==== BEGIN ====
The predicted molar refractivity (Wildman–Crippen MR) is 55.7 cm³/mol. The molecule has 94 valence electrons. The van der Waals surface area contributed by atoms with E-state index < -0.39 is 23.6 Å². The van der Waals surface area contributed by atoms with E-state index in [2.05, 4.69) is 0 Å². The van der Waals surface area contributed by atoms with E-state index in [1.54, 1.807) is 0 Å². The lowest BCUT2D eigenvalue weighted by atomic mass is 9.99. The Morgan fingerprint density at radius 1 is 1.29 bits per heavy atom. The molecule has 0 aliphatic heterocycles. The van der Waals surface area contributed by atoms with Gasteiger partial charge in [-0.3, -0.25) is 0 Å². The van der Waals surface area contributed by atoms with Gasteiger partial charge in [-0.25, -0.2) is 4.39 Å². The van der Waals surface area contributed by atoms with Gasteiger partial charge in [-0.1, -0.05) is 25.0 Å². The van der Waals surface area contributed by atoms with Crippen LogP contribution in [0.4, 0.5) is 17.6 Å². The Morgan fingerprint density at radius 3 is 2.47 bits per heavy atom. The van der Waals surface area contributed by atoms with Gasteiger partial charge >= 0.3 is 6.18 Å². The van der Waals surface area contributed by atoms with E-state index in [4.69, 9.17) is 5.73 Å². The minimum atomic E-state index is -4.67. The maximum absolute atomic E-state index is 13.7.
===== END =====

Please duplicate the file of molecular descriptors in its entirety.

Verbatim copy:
The predicted molar refractivity (Wildman–Crippen MR) is 55.7 cm³/mol. The molecule has 94 valence electrons. The van der Waals surface area contributed by atoms with E-state index < -0.39 is 23.6 Å². The van der Waals surface area contributed by atoms with E-state index in [2.05, 4.69) is 0 Å². The van der Waals surface area contributed by atoms with E-state index in [1.54, 1.807) is 0 Å². The lowest BCUT2D eigenvalue weighted by atomic mass is 9.99. The Morgan fingerprint density at radius 1 is 1.29 bits per heavy atom. The molecule has 0 aliphatic heterocycles. The van der Waals surface area contributed by atoms with Gasteiger partial charge in [-0.3, -0.25) is 0 Å². The van der Waals surface area contributed by atoms with Gasteiger partial charge in [-0.25, -0.2) is 4.39 Å². The van der Waals surface area contributed by atoms with Gasteiger partial charge in [-0.1, -0.05) is 25.0 Å². The van der Waals surface area contributed by atoms with Crippen LogP contribution in [0.4, 0.5) is 17.6 Å². The Morgan fingerprint density at radius 3 is 2.47 bits per heavy atom. The van der Waals surface area contributed by atoms with Gasteiger partial charge >= 0.3 is 6.18 Å². The van der Waals surface area contributed by atoms with E-state index in [4.69, 9.17) is 5.73 Å². The minimum atomic E-state index is -4.67. The maximum absolute atomic E-state index is 13.7.